Last reviewed 25 November 2020
Germany has for a second time seen the EU’s Court of Justice (CJEU) rule that its policy on road tolls breaches European law.
In 2019, it wanted to introduce a toll for passenger cars which would have applied mainly to those from other countries and was told (in the ruling in Case C-591/17) that this was discriminatory.
Now a Polish haulage firm has seen its case arguing that Germany’s highway tolls for lorries are too high go from the German courts to the CJEU.
In Case C-321/19 (curia.europa.eu), the company claimed that the method of calculating the tolls which they were obliged to pay breached EU law.
The German court then asked the CJEU whether the fact that costs related to traffic police were included in the calculation of the tolls at issue constituted an infringement of Directive 1999/62/EC on the charging of heavy goods vehicles (HGVs) for the use of certain road infrastructures.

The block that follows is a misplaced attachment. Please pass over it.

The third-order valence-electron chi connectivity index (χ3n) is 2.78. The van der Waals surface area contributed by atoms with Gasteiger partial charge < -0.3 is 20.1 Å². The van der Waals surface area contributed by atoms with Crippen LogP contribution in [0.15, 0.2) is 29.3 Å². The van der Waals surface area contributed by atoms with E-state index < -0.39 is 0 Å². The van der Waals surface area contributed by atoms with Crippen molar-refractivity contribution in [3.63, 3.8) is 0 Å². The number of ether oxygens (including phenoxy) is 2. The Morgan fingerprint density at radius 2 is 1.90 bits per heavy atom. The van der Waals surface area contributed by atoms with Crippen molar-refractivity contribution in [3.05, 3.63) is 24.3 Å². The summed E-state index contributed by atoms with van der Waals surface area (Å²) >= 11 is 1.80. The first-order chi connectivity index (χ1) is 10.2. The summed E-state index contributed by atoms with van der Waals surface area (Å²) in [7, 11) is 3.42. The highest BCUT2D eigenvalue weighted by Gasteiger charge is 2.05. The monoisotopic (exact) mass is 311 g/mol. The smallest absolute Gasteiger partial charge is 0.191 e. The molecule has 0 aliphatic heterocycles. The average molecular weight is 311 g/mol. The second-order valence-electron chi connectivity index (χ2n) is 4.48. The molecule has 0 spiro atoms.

The EU Court decided that only the infrastructure costs referred to in Article 7(9) of the Directive can be taken into account when setting tolls. Costs related to traffic police do not fall within the concept of “costs of operating”.
The case now returns to the German court for it to give a final decision but, having raised the question with the CJEU, it is now bound to follow the EU Court’s ruling.
It seems likely that tolls will be reduced once the case is finally settled.